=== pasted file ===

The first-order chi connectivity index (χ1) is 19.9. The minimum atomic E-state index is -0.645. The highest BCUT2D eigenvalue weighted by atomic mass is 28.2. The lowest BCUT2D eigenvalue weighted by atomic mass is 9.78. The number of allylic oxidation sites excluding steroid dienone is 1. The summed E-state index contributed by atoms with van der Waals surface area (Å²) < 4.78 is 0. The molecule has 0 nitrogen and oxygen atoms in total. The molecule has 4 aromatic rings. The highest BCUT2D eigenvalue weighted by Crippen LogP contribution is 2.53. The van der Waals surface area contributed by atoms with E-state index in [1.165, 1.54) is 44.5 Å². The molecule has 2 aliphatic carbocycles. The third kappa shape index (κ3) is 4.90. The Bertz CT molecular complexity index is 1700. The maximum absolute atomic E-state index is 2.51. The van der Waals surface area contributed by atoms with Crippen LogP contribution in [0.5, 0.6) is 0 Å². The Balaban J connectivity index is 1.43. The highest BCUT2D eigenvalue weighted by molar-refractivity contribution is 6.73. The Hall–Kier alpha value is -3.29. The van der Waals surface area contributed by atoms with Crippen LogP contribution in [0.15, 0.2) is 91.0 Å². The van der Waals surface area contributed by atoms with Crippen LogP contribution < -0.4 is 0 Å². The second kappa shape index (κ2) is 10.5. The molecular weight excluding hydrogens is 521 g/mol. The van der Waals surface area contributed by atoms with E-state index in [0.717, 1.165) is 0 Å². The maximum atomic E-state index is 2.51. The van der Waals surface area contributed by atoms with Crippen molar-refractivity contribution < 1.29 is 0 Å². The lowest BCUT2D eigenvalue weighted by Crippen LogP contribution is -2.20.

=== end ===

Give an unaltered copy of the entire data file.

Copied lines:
The first-order chi connectivity index (χ1) is 19.9. The minimum atomic E-state index is -0.645. The highest BCUT2D eigenvalue weighted by atomic mass is 28.2. The lowest BCUT2D eigenvalue weighted by atomic mass is 9.78. The number of allylic oxidation sites excluding steroid dienone is 1. The summed E-state index contributed by atoms with van der Waals surface area (Å²) < 4.78 is 0. The molecule has 0 nitrogen and oxygen atoms in total. The molecule has 4 aromatic rings. The highest BCUT2D eigenvalue weighted by Crippen LogP contribution is 2.53. The van der Waals surface area contributed by atoms with E-state index in [1.165, 1.54) is 44.5 Å². The molecule has 2 aliphatic carbocycles. The third kappa shape index (κ3) is 4.90. The Bertz CT molecular complexity index is 1700. The maximum absolute atomic E-state index is 2.51. The van der Waals surface area contributed by atoms with Crippen LogP contribution in [0.5, 0.6) is 0 Å². The Balaban J connectivity index is 1.43. The highest BCUT2D eigenvalue weighted by molar-refractivity contribution is 6.73. The Hall–Kier alpha value is -3.29. The van der Waals surface area contributed by atoms with Crippen LogP contribution in [0.15, 0.2) is 91.0 Å². The van der Waals surface area contributed by atoms with Crippen LogP contribution < -0.4 is 0 Å². The second kappa shape index (κ2) is 10.5. The molecular weight excluding hydrogens is 521 g/mol. The van der Waals surface area contributed by atoms with E-state index in [0.717, 1.165) is 0 Å². The maximum atomic E-state index is 2.51. The van der Waals surface area contributed by atoms with Crippen molar-refractivity contribution < 1.29 is 0 Å². The lowest BCUT2D eigenvalue weighted by Crippen LogP contribution is -2.20.